Not every day is easy with diabetes. Not that it should be. My pancreas doesn’t work so technically I can’t properly digest food so technically, five years after my diagnosis, I shouldn’t be alive.
I should be thankful for technology, thankful that even though these medical supplies cost me a ridiculous copay, they keep me alive – they help me maintain an overall good quality of life.
I should be thankful, but there are days when I come home from my two-hour commute from DC and I stand in my walk-in closet debating what outfit I should wear tomorrow and then I lose it. I just sink to the dilapidated hardwood floor and start sobbing.
Okay maybe there’s more to it than that? Maybe it’s been a rough day? Maybe I’ve been having highs all day for no apparent reason other than my hormones started going crazy? Or maybe I’ve spent half the day going back and forth from the insurance company to the pharmacy to the doctor’s office trying to get my 90-day supply of test strips covered?
It could be any number of things that make me want to rip Gizmo’s tube from my belly and hurl its $6,000 vibrating body across the floor or hide my glucometer in a concrete block in the basement so I never have to read its imperfect numbers again. And what’s up with Cosmo, my CGM, warning me my blood sugar is dropping at 75 when it’s actually 120?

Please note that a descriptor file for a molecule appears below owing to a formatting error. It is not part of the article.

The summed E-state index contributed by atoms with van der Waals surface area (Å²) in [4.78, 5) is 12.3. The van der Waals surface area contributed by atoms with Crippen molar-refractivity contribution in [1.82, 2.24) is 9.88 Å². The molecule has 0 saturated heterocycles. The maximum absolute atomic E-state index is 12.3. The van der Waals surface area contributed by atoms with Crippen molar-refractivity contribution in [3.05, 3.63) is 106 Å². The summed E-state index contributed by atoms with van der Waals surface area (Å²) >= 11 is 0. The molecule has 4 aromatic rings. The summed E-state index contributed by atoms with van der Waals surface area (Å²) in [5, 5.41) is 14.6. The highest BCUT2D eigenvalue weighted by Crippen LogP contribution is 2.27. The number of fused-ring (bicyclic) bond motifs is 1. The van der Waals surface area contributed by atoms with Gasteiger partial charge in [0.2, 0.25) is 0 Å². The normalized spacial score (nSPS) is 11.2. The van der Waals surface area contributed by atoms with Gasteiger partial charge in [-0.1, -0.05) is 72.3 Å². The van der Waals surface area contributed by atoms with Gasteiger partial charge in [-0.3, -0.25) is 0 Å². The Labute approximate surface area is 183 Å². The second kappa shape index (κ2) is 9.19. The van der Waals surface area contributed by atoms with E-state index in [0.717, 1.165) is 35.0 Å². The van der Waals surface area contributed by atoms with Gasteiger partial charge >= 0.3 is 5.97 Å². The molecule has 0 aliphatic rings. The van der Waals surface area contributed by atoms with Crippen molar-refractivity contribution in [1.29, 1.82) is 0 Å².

Oh to be normal! It took me writing a book to come to terms with my disease and since then I cry about it less. I refuse to feel sorry for a disease that will never feel sorry for me, that will never show me mercy. It does not get to win.
But that doesn’t mean I still don’t doubt my strength. As my mom used to hold her thumb and pointer finger together, almost touching, and say, “My wick is this short,” sometimes that’s how I feel about diabetes. I didn’t ask for this, but I can deal with it.
So I hold my knees together on the floor of my walk-in closet and let myself cry. I sob as if I’m dying but I don’t care. I let it out and then I get up and pick out an outfit for tomorrow.